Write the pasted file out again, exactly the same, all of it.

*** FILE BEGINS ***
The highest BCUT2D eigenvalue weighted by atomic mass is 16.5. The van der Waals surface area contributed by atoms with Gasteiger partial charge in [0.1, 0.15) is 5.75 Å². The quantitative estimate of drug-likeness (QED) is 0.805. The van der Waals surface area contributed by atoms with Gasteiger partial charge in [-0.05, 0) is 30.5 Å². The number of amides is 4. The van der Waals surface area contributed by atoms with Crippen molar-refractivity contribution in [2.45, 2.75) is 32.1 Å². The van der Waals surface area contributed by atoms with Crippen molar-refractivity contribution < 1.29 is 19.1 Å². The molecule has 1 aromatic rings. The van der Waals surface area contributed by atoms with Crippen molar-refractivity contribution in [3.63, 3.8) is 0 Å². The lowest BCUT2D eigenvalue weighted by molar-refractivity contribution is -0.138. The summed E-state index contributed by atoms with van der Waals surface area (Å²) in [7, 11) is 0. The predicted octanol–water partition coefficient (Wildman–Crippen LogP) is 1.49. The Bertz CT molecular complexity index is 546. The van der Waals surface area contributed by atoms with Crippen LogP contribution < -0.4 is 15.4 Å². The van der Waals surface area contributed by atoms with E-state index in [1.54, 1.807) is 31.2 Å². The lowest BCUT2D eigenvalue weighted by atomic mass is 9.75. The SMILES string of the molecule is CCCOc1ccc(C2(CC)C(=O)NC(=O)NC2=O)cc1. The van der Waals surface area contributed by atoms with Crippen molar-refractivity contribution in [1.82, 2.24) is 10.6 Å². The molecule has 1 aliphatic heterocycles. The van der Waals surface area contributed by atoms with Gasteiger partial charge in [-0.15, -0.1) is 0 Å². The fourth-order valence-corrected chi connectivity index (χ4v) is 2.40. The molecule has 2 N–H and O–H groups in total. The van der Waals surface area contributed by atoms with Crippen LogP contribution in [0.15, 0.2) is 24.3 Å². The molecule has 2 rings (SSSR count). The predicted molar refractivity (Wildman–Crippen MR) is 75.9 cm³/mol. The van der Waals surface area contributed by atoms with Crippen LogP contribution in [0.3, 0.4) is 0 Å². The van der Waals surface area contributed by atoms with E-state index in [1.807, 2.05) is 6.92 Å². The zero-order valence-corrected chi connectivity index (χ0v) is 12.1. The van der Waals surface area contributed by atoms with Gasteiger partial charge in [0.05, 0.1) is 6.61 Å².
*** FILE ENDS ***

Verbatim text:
The highest BCUT2D eigenvalue weighted by atomic mass is 16.5. The van der Waals surface area contributed by atoms with Gasteiger partial charge in [0.1, 0.15) is 5.75 Å². The quantitative estimate of drug-likeness (QED) is 0.805. The van der Waals surface area contributed by atoms with Gasteiger partial charge in [-0.05, 0) is 30.5 Å². The number of amides is 4. The van der Waals surface area contributed by atoms with Crippen molar-refractivity contribution in [2.45, 2.75) is 32.1 Å². The van der Waals surface area contributed by atoms with Crippen molar-refractivity contribution < 1.29 is 19.1 Å². The molecule has 1 aromatic rings. The van der Waals surface area contributed by atoms with Crippen molar-refractivity contribution in [3.63, 3.8) is 0 Å². The lowest BCUT2D eigenvalue weighted by molar-refractivity contribution is -0.138. The summed E-state index contributed by atoms with van der Waals surface area (Å²) in [7, 11) is 0. The predicted octanol–water partition coefficient (Wildman–Crippen LogP) is 1.49. The Bertz CT molecular complexity index is 546. The van der Waals surface area contributed by atoms with Crippen LogP contribution < -0.4 is 15.4 Å². The van der Waals surface area contributed by atoms with E-state index in [1.54, 1.807) is 31.2 Å². The lowest BCUT2D eigenvalue weighted by atomic mass is 9.75. The SMILES string of the molecule is CCCOc1ccc(C2(CC)C(=O)NC(=O)NC2=O)cc1. The van der Waals surface area contributed by atoms with Crippen molar-refractivity contribution in [1.82, 2.24) is 10.6 Å². The molecule has 1 aliphatic heterocycles. The van der Waals surface area contributed by atoms with Gasteiger partial charge in [-0.15, -0.1) is 0 Å². The fourth-order valence-corrected chi connectivity index (χ4v) is 2.40. The molecule has 2 N–H and O–H groups in total. The van der Waals surface area contributed by atoms with Crippen LogP contribution in [0.15, 0.2) is 24.3 Å². The molecule has 2 rings (SSSR count). The predicted molar refractivity (Wildman–Crippen MR) is 75.9 cm³/mol. The van der Waals surface area contributed by atoms with Crippen LogP contribution in [0.3, 0.4) is 0 Å². The van der Waals surface area contributed by atoms with E-state index in [1.807, 2.05) is 6.92 Å². The zero-order valence-corrected chi connectivity index (χ0v) is 12.1. The van der Waals surface area contributed by atoms with Gasteiger partial charge in [0.05, 0.1) is 6.61 Å².